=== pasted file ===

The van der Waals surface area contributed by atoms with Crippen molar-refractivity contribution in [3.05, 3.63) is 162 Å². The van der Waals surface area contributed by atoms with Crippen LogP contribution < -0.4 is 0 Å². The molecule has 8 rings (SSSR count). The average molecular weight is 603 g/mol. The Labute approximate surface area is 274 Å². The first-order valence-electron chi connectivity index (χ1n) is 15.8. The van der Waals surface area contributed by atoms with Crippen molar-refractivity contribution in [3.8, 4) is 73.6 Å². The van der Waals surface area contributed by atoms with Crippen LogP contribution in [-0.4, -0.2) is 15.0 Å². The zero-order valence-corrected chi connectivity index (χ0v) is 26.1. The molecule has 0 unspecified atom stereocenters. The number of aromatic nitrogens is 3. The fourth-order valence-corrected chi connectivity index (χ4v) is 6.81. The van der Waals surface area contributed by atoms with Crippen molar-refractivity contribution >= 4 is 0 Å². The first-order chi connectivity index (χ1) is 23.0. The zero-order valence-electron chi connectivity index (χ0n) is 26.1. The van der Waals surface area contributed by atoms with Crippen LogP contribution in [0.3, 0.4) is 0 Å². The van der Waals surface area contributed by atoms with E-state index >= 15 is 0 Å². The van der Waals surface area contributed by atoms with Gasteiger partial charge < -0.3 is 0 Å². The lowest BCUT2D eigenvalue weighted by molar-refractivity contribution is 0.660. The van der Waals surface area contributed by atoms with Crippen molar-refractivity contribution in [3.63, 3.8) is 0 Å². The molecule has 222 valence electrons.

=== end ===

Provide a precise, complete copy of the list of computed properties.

The van der Waals surface area contributed by atoms with Crippen molar-refractivity contribution in [3.05, 3.63) is 162 Å². The van der Waals surface area contributed by atoms with Crippen LogP contribution < -0.4 is 0 Å². The molecule has 8 rings (SSSR count). The average molecular weight is 603 g/mol. The Labute approximate surface area is 274 Å². The first-order valence-electron chi connectivity index (χ1n) is 15.8. The van der Waals surface area contributed by atoms with Crippen molar-refractivity contribution in [3.8, 4) is 73.6 Å². The van der Waals surface area contributed by atoms with Crippen LogP contribution in [-0.4, -0.2) is 15.0 Å². The zero-order valence-corrected chi connectivity index (χ0v) is 26.1. The molecule has 0 unspecified atom stereocenters. The number of aromatic nitrogens is 3. The fourth-order valence-corrected chi connectivity index (χ4v) is 6.81. The van der Waals surface area contributed by atoms with Crippen molar-refractivity contribution >= 4 is 0 Å². The first-order chi connectivity index (χ1) is 23.0. The zero-order valence-electron chi connectivity index (χ0n) is 26.1. The van der Waals surface area contributed by atoms with Crippen LogP contribution in [0.3, 0.4) is 0 Å². The van der Waals surface area contributed by atoms with E-state index >= 15 is 0 Å². The van der Waals surface area contributed by atoms with Gasteiger partial charge < -0.3 is 0 Å². The lowest BCUT2D eigenvalue weighted by molar-refractivity contribution is 0.660. The van der Waals surface area contributed by atoms with Crippen molar-refractivity contribution in [3.63, 3.8) is 0 Å². The molecule has 222 valence electrons.